Easter has come, and last Sunday ministers and congregations around the world performed an ancient call and response:
Pastor: “He is risen!”
Congregants: “He is risen indeed.”
This liturgical element likely paired with a number of familiar and celebratory hymns: Christ the Lord is Risen Today, We Welcome Glad Easter, and Low In The Grave He Lay or, if your church is singing praise choruses, It All Because of Jesus, Like a Lion, or Because He Lives.
Familiar and celebratory patterns of worship, against a backdrop of other familiar human patterns. Patterns of violence. Patterns of economic injustice and oppression. Patterns of prejudice of every variety. Patterns of earthly empires killing for their own gain. Patterns of genocide.
Year after year we go through patterns of Easter worship, which stand in stark relief to patterns of a sinful and fallen world. We Christians are often so complicit with and engrained in the patterns of the world, I wonder if Easter’s meaning is diluted.
Of course, the meaning of Easter can never be diluted, for Christ is risen indeed. All the joyful pomp and circumstance for one Sunday a year — declaring God’s victory over sin and death — and in the middle of the night bombs drop.
All the people come out of the woodwork for one day to see and be seen, and maybe acknowledge God for a day, and at the same time, we still don’t pray for our enemies, much less love them.
All the sermon illustrations thoughtfully crafted, and greeting teams ready for guest-filled sanctuaries, and in the same week, school shootings, racial tension, a paying customer dragged off a plane against his will.
Does Easter mean anything at all? Are our patterns of worship too familiar? Too comforting? Too rote?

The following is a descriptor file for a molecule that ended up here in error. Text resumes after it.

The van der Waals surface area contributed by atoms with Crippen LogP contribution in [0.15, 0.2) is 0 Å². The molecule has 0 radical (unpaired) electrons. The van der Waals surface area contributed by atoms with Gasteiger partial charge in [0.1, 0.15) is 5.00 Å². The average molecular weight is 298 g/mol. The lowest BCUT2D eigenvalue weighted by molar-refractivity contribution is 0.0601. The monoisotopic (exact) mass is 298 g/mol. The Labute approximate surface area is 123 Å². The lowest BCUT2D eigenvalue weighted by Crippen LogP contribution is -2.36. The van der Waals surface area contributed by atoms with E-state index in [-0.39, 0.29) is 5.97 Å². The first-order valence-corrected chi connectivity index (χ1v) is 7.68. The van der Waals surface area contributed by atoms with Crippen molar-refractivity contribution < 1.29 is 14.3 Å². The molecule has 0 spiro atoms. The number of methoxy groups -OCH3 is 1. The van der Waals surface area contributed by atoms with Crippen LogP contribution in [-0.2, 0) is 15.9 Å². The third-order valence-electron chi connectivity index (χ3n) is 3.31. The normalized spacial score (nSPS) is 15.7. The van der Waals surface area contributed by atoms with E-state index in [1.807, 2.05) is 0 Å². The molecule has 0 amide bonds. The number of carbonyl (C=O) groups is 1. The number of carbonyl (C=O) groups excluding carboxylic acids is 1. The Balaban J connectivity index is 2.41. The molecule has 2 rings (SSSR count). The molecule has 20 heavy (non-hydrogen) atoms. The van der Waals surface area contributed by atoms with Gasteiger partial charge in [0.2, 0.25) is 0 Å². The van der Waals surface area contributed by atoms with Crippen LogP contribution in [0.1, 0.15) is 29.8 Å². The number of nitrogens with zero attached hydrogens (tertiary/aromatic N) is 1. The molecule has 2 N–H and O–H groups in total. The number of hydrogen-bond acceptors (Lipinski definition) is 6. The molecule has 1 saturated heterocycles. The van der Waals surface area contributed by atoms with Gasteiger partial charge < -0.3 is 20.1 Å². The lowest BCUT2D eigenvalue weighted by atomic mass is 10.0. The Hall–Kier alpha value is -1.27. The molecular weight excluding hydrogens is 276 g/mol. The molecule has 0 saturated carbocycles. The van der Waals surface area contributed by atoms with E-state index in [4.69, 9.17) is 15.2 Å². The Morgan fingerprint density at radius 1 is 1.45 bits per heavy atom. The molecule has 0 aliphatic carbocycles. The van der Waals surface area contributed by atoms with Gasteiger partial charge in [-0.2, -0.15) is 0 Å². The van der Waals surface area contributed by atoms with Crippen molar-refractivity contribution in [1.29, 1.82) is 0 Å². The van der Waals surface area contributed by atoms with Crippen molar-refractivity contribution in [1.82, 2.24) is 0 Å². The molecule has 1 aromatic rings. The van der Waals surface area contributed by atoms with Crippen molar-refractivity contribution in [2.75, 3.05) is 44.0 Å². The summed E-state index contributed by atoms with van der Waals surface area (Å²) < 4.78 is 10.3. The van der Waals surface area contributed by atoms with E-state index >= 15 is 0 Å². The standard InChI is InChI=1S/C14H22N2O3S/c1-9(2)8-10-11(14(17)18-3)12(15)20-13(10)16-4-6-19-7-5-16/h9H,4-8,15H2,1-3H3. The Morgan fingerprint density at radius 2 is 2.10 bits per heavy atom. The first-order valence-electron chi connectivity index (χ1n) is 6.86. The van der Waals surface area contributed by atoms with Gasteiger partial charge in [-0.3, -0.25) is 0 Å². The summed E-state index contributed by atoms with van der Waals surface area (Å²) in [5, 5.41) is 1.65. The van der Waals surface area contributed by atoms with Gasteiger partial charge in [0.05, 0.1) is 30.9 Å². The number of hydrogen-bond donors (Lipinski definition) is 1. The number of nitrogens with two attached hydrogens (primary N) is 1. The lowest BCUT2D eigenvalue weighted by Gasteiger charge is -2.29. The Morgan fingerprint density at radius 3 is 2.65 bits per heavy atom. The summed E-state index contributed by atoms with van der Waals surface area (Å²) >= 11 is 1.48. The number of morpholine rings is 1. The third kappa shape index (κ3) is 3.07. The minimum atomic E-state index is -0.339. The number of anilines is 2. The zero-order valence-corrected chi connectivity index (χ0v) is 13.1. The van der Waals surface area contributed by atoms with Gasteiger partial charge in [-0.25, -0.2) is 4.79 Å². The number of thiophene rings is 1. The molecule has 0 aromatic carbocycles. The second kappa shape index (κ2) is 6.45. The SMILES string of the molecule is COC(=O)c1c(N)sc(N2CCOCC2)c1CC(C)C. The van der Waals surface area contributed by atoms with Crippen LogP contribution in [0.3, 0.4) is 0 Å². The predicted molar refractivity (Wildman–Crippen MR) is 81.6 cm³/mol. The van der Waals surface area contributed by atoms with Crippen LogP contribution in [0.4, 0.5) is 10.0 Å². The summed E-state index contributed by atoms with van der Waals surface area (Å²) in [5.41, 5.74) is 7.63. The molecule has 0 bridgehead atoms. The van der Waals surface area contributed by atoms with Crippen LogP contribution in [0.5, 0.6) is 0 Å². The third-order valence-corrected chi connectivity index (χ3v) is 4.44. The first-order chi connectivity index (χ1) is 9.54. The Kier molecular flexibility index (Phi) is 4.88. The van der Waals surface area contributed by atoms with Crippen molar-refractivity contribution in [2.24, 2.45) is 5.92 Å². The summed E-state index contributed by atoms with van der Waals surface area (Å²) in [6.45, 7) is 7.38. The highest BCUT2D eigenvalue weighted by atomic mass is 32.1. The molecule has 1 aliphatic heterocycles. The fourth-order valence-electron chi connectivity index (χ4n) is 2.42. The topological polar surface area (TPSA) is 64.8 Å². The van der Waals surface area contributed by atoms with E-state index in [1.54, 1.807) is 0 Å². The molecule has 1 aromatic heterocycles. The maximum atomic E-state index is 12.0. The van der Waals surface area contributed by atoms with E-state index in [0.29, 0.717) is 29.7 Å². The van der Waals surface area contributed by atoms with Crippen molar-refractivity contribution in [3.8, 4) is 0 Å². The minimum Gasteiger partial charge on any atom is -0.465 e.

Perhaps we could stand to be shaken by the collar a bit, or jarred from our slumber. He. Is. Risen.
In Christ there is victory over sin. Victory over death. Victory over empire. Victory over warped and stale religion. Victory over injustice. Victory over evil.
What if the church lived Easter, instead of celebrating it once a year? We are, after all, an Easter people.
I have always been astounded by Paul’s writing to the Romans, “The Spirit of the God who raised Jesus from the dead is living in you” (Romans 8:11).
The same power that raised Christ from the dead lives in me. In you. With the number of Christians in the world (or those who claim the name) it’s a wonder that things like war and genocide still exist.
What does Christ’s power in the church mean? We give lip service to it. We pray for more of it. Maybe if you’re like me, you feel overwhelmed by the idea. I’m enough of a mystic and enough of a textualist that I believe if God’s Spirit lives in and through me, then Paul wasn’t exaggerating at all.
Remarkably, Jesus, who had the total power of God within, showed restraint in giving himself up to the violent mob. He could have opened the ground and swallowed them all (Numbers 16), or brought any number of fateful endings to those who mocked, scourged and crucified him. Yet he showed restraint, giving himself up.
Not only was he the perfect Lamb, he was a scapegoat for the sins of the people. What if resurrection didn’t just mean victory over sin, death, empire, bad religion, injustice and evil?
Could resurrection also mean victory over scapegoating others when we are to blame?
What if this Easter season, Christians everywhere stopped scapegoating others and actually dealt with the sin in their lives and in their communities head on? Perhaps the Kingdom of God would begin to reign a little more.
What if instead of scapegoating others, we owned our own complicity in the violence of the world? What if instead of blaming a politician or a “them” group of people, we admitted our own guilt in the injustices of humanity, however small?
If we call ourselves his disciples, taking the Resurrection seriously is of first importance. Resurrection living calls us to be confronted with the reality of the living Christ, in all of his holiness, with all of his teachings. What if when we say, “He is risen indeed!” instead of only celebrating, we admit that we need to hear the message of Easter anew. The same power that raised him from the dead is in you. What are you going to do about it?